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Major Changes to Home Buying Costs.

18 Mar 2024 0

Massive changes announced on Friday will impact the way homes are bought in a big way. For home buyers, there are a few critical items that you need to know when starting your home buying journey under these new proposed rules. Changes have not gone into effect yet, but if buying a home is on your list of goals for the year, it may soon get a bit more expensive.

The Back Story – Why the Change?

The National Association of Realtors (NAR) are the defendants of lawsuits brought by a few disgruntled home sellers who did not like the fact that home sellers fees typically cover the sellers AND buyers’ agents’ commissions. While this is more complex than most people understand, it has been a beneficial arrangement to all parties. This arrangement has allowed buyers, especially first-time buyers with less cash, access to quality home buying representation at no cost to them. This arrangement has been in place and worked for more than 100 years in the United States.

The NAR has agreed to make changes to how the home buying and selling process works that greatly effects real estate agents and consumers.

Changes for Home Buyers

In short, the settlement states that home buyers should be responsible for paying for their own Realtor. Starting in July of this year, home buyers will no longer have the guarantee of a knowledgeable Realtor to help them with the home buying process at no cost. The Buyers’ Realtors’ commission that used to be covered by the seller, is now going to be expected to be paid by the buyer at closing (in addition to down payment, loan and other closing costs). This amount has typically been 2.5-3% of the purchase price.

Furthermore, buyers are now going to be required to sign agreements with buyers’ agents that outlines their arrangement and compensation to be paid at closing. The days of casually calling up a Realtor to ask questions, look at a house without any sort of predefined written agreement are about to be over.

In one scenario, this may cause some buyers to attempt to avoid working with an agent altogether, and try to buy on their own to save money. The list of potential problem for those buyers not experienced in the process is pretty lengthy. It’s pretty simple to be dragged through the mud by a sellers agent who represents exclusively the sellers interests and not yours. From showings, negotiating, financing, to inspections, and knowing your rights and obligations, consumers just don’t know the intricacies of a real estate transaction like an experienced agent. The real estate market is more complex than ever. This unfortunately would leave the window wide open for buyers to be taken advantage of in a complex real estate environment.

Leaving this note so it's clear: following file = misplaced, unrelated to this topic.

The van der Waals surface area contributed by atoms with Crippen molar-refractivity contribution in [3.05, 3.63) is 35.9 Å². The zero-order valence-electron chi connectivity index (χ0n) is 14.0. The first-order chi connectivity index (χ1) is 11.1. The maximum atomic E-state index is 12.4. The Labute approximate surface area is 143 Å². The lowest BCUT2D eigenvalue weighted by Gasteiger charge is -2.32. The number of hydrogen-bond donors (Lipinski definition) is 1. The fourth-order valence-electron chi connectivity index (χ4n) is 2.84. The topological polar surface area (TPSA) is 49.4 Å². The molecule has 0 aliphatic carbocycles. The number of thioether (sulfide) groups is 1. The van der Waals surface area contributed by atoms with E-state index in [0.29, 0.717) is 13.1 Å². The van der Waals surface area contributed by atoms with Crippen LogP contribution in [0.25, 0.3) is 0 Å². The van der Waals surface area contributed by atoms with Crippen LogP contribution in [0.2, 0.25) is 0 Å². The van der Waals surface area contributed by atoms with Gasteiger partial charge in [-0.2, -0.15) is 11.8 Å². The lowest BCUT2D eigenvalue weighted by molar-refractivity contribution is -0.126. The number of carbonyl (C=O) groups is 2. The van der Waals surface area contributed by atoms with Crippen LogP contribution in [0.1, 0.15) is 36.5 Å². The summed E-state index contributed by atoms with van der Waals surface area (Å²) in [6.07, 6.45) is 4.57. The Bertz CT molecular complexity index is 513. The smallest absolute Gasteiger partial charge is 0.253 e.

Home Sellers Benefit?

On the flip side of the coin, the “benefit” here is that costs can be reduced for home sellers if they don’t have to pay the buyer side fees. At the end of the day, that’s what it was all about. But – It’s just not that simple. Most home sellers are also buying another home, which means they are on the other side of the equation again, and at the end of the day, it’s a same financial net cost for consumers for both transactions.

Additionally, the cost actually might not go away at all. There are other ways that sellers can contribute to buyers costs, in the form of concessions.  It’s quite possible we may see sellers offering a 2-3% “concession” to the buyer as a standard practice, which then the buyer uses to cover the cost of their representation. This would end up not saving sellers at all, it’s just an old cost with a new name, and a roundabout way of carrying on what’s already in place.

These new rules still have to get a final approval by a judge. We are still very much in the early innings of this change. If you want a guaranteed way to buy a home with representation and NOT pay for an agent yourself, Realtor representation is still ‘no cost’ to home buyers for a few more months.

Market Update

As interest rates remain fairly flat to start the year, so do home prices. With rates mostly flat to start the year, we are maintaining almost perfectly balanced market. Higher than hoped interest rates keep buyers off the sidelines, and also suppresses current homeowners to move.  Low inventory matched with low demand = home prices remaining fairly steady.

We are currently at a valley wide average sales price of $587k, up slightly from $568k in January. It’s taking an average of 67 days on market to sell a home, and sellers are accepting offers an average of 97.5% of list price. Mortgage rates for 30 year fixed are sitting just below 7% for most buyers, but new home builders continue to offer special financing as low as 4 or 5% and are an attractive option.

As in most markets, well priced and updated homes are the first to sell. Overpriced homes and homes with defects and in need of work will sit on the market longer than more appealing competition.

As always, I am here to help you with your real estate goals.

Jon Knutson

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